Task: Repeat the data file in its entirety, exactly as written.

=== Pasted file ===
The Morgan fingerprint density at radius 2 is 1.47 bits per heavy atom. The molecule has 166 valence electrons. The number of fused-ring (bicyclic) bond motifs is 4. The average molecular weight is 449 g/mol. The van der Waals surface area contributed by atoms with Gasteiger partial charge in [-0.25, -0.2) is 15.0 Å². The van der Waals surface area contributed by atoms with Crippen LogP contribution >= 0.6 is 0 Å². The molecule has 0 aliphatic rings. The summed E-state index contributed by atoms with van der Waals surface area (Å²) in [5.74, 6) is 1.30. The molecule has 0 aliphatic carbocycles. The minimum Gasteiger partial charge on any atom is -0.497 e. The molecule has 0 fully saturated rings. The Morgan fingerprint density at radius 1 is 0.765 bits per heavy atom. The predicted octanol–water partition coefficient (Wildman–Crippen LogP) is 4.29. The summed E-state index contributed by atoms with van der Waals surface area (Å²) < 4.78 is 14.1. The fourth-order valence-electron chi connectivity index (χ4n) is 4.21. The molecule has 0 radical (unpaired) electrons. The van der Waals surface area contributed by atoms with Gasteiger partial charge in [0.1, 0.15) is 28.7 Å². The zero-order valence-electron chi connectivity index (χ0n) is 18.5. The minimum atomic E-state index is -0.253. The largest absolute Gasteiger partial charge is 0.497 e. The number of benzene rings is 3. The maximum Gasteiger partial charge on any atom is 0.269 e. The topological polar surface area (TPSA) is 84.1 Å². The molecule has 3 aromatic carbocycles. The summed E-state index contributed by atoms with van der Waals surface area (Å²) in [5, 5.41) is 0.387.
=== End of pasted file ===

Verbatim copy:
The Morgan fingerprint density at radius 2 is 1.47 bits per heavy atom. The molecule has 166 valence electrons. The number of fused-ring (bicyclic) bond motifs is 4. The average molecular weight is 449 g/mol. The van der Waals surface area contributed by atoms with Gasteiger partial charge in [-0.25, -0.2) is 15.0 Å². The van der Waals surface area contributed by atoms with Crippen LogP contribution >= 0.6 is 0 Å². The molecule has 0 aliphatic rings. The summed E-state index contributed by atoms with van der Waals surface area (Å²) in [5.74, 6) is 1.30. The molecule has 0 aliphatic carbocycles. The minimum Gasteiger partial charge on any atom is -0.497 e. The molecule has 0 fully saturated rings. The Morgan fingerprint density at radius 1 is 0.765 bits per heavy atom. The predicted octanol–water partition coefficient (Wildman–Crippen LogP) is 4.29. The summed E-state index contributed by atoms with van der Waals surface area (Å²) < 4.78 is 14.1. The fourth-order valence-electron chi connectivity index (χ4n) is 4.21. The molecule has 0 radical (unpaired) electrons. The van der Waals surface area contributed by atoms with Gasteiger partial charge in [0.1, 0.15) is 28.7 Å². The zero-order valence-electron chi connectivity index (χ0n) is 18.5. The minimum atomic E-state index is -0.253. The largest absolute Gasteiger partial charge is 0.497 e. The number of benzene rings is 3. The maximum Gasteiger partial charge on any atom is 0.269 e. The topological polar surface area (TPSA) is 84.1 Å². The molecule has 3 aromatic carbocycles. The summed E-state index contributed by atoms with van der Waals surface area (Å²) in [5, 5.41) is 0.387.